Posts tagged ‘femme’

1 September, 2013

The Type by Sarah Kay

Wise, beautiful words from poet Sarah Kay.

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4 July, 2012

Sloughing Off Old Skin

It’s been awhile in between posts. There has been a move back home to Melbourne (huzzah!) and a new job to get used to in the last month. And most excitingly, I have new studies commencing in a couple of weeks. So, even despite the depths of winter, there has been a metaphorical sloughing off of skin – the hard, unpleasant, greyish, gnarly bits.  Already I’m feeling practically new, freshly scrubbed and gleaming.

And then I saw Preen Resort’s 2013 collection; their deliciously modern florals and prints are definitely my ‘new skin’ of choice.


(photos from here)

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28 August, 2010


Canberra might be a world away from London, but it has Australia’s National Film and Sound Archives and any number of embassies, consulates etc. keen to showcase their culture. The NFSA are currently running, in conjunction with the Alliance Française, an Alain Delon retrospective of sorts, and I’m taking full advantage of it.

Il n’ya pas de plus profonde solitude que celle du samourai si ce n’est celle d’un tigre dans la jungle… peut être
– Le Bushido

(There is no greater solitude than the one of a samurai, except perhaps that of a tiger in a jungle – Bushido: The Way of the Warrior)

Le Samouraï by Jean-Pierre Melville opens with the above quote, made up by the director himself.  Apt because the eponymous character, played by the felinely handsome Alain Delon (they shure don’t make ’em like that anymore!) is profoundly alone. Only a bird keeps him company as he goes about the business of hired assassin. His alibi (played by Delon’s real-life wife Nathalie Delon) is in love with him, a nightclub pianist (below) bewitches him, the police are out to get him. But even in the midst of all this action, in the midst of a bustling metropolis like Paris, he is, at the core of it, truly and wholly alone. As we all are, in truth. But in le Samouraï‘s case, his work (and hyper-cool) make it impossible to make any sort of connection.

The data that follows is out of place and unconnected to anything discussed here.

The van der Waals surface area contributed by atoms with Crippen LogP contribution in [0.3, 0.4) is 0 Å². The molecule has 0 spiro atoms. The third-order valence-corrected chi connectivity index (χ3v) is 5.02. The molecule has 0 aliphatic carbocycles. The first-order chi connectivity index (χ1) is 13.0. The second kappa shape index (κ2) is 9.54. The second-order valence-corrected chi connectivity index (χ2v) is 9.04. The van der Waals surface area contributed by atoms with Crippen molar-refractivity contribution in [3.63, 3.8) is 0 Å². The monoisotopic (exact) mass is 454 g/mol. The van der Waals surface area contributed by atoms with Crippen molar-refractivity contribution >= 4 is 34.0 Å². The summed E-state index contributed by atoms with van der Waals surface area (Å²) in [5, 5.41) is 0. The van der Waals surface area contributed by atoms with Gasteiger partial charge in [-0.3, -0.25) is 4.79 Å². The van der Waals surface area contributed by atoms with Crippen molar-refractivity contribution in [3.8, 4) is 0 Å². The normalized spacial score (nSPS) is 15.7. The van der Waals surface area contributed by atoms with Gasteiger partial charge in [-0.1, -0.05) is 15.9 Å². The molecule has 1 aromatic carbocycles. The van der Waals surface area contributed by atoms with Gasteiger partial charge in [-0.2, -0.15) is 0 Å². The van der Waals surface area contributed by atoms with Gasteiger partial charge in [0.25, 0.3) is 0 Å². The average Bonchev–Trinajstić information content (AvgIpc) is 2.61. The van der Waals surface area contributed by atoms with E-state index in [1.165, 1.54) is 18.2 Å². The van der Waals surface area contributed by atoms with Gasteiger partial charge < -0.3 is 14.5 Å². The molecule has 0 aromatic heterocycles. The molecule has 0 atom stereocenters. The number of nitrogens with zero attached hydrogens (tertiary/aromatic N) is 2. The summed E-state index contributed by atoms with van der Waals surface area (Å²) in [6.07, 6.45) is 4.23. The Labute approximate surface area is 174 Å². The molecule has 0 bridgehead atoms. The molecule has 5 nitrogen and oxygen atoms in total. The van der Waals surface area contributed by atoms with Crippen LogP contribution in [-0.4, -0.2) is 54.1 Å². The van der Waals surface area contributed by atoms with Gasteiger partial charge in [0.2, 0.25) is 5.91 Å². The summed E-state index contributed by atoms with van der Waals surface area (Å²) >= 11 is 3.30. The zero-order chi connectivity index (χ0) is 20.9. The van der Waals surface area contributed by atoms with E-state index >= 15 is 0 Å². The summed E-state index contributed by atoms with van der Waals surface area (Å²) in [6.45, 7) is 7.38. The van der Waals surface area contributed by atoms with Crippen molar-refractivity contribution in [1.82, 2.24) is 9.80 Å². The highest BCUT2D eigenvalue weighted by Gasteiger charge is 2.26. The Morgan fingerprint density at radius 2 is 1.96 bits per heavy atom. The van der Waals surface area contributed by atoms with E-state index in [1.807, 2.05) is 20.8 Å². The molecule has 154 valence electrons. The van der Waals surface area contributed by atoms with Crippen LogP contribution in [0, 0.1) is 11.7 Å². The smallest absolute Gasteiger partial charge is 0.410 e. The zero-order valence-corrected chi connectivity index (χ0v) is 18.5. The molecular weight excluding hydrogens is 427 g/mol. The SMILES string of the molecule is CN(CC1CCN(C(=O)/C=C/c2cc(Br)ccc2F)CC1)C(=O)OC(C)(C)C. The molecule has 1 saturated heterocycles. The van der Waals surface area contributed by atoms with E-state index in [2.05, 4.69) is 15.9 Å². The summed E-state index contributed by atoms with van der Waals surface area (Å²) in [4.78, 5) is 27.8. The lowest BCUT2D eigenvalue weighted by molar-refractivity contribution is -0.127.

It’s a stunning film and Jean-Pierre Melville’s mastery of stillness broken by the startling bursts of action, and silence, interrupted only by a few carefully chosen words, is absolute. And the film looks fabulous too. The characters are extremely stylish, as only actors in a Nouvelle Vague film can be. And the action (or lack thereof) takes place against a backdrop of dark modish interiors and the grey blue buildings of 1960s Paris.

Le Samouraï‘s apartment. The distressed, eggshell blue walls, the birdcage, the shabby chicness of it all – the look is still going strong fifty years later.

Moroccan-born actor Cathy Rosier is the nightclub pianist with fabulous outfits. My favourites: the shimmering silver dress and a golden threaded jacket and the perfectly cut leopard-print fur coat. All simple. All chic.

*pronounced in the most Gallic of Gallic accents.

(Images are taken from the film)

27 June, 2010

Jacques-Henri Lartigue

I have a poster of this image stashed away somewhere, amongst the floatsam and jetsam of my London life, still lying in boxes stacked neatly and hidden away in my current, temporary home… just waiting for the time they will be unearthed, revealed and settled for once and all.

It’s a beautiful photo of Renée Perle, a Romanian model during the 1930s and a muse of photographer Jacques-Henri Lartigue.

Image from here.

20 June, 2010

That Haircut

One summer, during university, I cut my hair very, very short. I had just seen Godard’s À Bout De Souffle and I was inspired. And it was easy to manage, barely needed any shampoo or conditioner and I felt a hundred times lighter being freed from my thick, heavy hair.